Handling Siding Materials Manhasset NY

Like all siding materials, fiber cement has a learning curve. With a few simple steps, however, you can achieve excellent results on a consistent basis. Here are the biggest mistakes to avoid.

Local Companies

SilverLining Interiors, Inc.
2091 Broadway, third floor
New York, NY
Island Hopper Landscape Supplies Limited
(516)432-7085
3966 Long Beach Road
Island Park, NY
Planter Resource Inc
(212)206-7687
150 West 28th Street
New York, NY
Grace Custom Shop
(516)292-4194
541 Hempstead Turnpike
West Hempstead, NY
Rob Feuer
Smart Energy, Inc.

914-960-1424
86 Donald Drive
New Rochelle, NY
Alure Home Improvements
1999 Hempstead Turnpike
East Meadow, NY
Posillico Alex Landscaping Inc
(516)798-0833
33 Fleets Cove Rd
Huntington, NY
Angela Fowler-Landscape Architect
(212)391-9699
39 West 38th Street
New York, NY
Fischetti Landscaping
(516)483-2110
233 Hempstead Avenue
West Hempstead, NY
Stasi & Son Inc
(516)997-6526
74 Lafayette Avenue
Westbury, NY
Data Provided by:
  

Provided By:

Source: REPLACEMENT CONTRACTOR Magazine
Publication date: September 1, 2005

By Carl Sperry

Like all siding materials, fiber cement has a learning curve. With a few simple steps, however, you can achieve excellent results on a consistent basis. Here are the biggest mistakes to avoid:

Improper fastening. By far the most common error. Most manufacturers recommend setting your nails flush with the surface of the piece and snug to the wall. “I've seen brand new, blind-nailed sided houses where you could pull the siding off with two fingers,” says Mark Parlee, owner of Parlee Builders, in Des Moines, Iowa. Eliminate this by using the proper nail gun; that is, one with a depth-of-drive adjustment. Turning down the compression will also help, but it may not be enough. Another option is to hand-nail or screw the pieces on. Both will increase labor burden but help you avoid this mistake.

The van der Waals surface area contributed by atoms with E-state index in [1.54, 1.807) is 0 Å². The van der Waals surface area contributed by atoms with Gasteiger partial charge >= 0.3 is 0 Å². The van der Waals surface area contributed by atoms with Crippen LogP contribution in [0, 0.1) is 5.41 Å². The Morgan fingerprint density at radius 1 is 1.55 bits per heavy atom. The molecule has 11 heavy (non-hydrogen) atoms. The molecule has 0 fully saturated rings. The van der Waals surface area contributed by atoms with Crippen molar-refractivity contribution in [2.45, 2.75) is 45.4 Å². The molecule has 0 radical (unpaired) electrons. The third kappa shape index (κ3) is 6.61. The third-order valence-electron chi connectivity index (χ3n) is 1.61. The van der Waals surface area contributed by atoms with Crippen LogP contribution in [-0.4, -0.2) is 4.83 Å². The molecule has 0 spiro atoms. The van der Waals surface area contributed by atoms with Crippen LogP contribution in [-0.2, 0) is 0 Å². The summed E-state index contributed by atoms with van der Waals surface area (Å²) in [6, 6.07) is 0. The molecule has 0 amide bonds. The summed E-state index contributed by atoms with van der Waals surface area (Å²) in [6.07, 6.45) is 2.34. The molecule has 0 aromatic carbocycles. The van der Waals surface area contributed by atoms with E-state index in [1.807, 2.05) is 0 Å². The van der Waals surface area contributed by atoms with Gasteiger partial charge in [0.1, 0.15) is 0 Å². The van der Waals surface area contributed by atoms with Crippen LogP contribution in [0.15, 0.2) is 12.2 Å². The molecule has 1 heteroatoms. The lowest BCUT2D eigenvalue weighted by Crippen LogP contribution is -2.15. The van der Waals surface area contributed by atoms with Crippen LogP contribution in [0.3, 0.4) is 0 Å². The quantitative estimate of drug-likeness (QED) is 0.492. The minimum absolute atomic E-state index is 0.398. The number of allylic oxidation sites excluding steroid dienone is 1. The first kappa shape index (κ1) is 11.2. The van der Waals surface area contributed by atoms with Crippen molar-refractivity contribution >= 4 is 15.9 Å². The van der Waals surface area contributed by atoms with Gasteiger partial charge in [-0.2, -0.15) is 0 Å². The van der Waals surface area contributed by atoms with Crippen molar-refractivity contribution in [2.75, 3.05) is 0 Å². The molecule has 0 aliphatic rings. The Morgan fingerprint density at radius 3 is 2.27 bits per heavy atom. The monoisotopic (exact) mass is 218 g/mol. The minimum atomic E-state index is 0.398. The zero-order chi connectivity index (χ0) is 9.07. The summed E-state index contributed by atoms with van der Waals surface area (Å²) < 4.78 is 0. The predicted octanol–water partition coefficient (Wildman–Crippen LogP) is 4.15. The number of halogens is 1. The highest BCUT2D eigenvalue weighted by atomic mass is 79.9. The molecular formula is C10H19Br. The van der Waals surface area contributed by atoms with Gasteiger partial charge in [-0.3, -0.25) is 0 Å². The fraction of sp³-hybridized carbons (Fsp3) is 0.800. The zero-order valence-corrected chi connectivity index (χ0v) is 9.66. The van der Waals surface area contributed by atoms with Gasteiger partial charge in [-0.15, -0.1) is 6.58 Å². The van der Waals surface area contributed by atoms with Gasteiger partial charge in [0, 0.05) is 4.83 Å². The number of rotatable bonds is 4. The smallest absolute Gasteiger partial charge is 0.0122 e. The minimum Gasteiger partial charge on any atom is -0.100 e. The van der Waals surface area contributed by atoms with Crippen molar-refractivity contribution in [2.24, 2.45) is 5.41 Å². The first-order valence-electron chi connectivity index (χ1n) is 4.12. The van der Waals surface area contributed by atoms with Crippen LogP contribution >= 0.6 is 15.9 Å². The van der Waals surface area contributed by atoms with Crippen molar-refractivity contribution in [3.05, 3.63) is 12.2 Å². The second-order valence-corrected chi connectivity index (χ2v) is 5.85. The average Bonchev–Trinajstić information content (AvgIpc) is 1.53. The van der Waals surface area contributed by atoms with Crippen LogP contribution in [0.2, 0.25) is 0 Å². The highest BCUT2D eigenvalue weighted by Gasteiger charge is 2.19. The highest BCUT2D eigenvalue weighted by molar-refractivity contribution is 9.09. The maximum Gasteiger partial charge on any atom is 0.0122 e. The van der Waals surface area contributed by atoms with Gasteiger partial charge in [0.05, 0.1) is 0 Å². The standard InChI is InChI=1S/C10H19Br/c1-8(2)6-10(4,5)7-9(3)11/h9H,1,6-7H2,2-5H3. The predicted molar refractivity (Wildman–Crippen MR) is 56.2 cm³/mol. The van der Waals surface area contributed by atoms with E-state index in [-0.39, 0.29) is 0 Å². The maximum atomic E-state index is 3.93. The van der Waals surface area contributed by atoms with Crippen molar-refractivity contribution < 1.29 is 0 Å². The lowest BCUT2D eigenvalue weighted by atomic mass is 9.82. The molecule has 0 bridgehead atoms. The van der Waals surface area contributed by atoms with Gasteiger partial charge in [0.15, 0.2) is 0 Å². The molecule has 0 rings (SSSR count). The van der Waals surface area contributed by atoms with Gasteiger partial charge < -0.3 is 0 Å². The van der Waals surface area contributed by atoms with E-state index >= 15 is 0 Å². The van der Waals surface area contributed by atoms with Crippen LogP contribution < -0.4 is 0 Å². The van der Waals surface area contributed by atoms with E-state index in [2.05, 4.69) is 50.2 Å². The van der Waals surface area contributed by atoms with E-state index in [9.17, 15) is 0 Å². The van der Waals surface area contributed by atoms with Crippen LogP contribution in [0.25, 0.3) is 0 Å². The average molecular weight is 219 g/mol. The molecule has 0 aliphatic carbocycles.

Fitting pieces too tightly to trim or to each other. This may seem like a good idea, but it often results in the piece(s) bowing during expansion, causing unsightly waves. It's especially noticeable on long straight walls. Avoid it by leaving a 1/16- to 1/8-inch gap where the siding butts the trim and apply high-quality sealant to the gap. This will allow the siding to expand and contract without bowing.

Not nailing on the studs. A huge no-no. Fiber-cement siding is heavy (2.2 pounds per foot). Not hitting the studs is a recipe for disaster in high-wind areas.

Click here to read full article from Replacement Contractor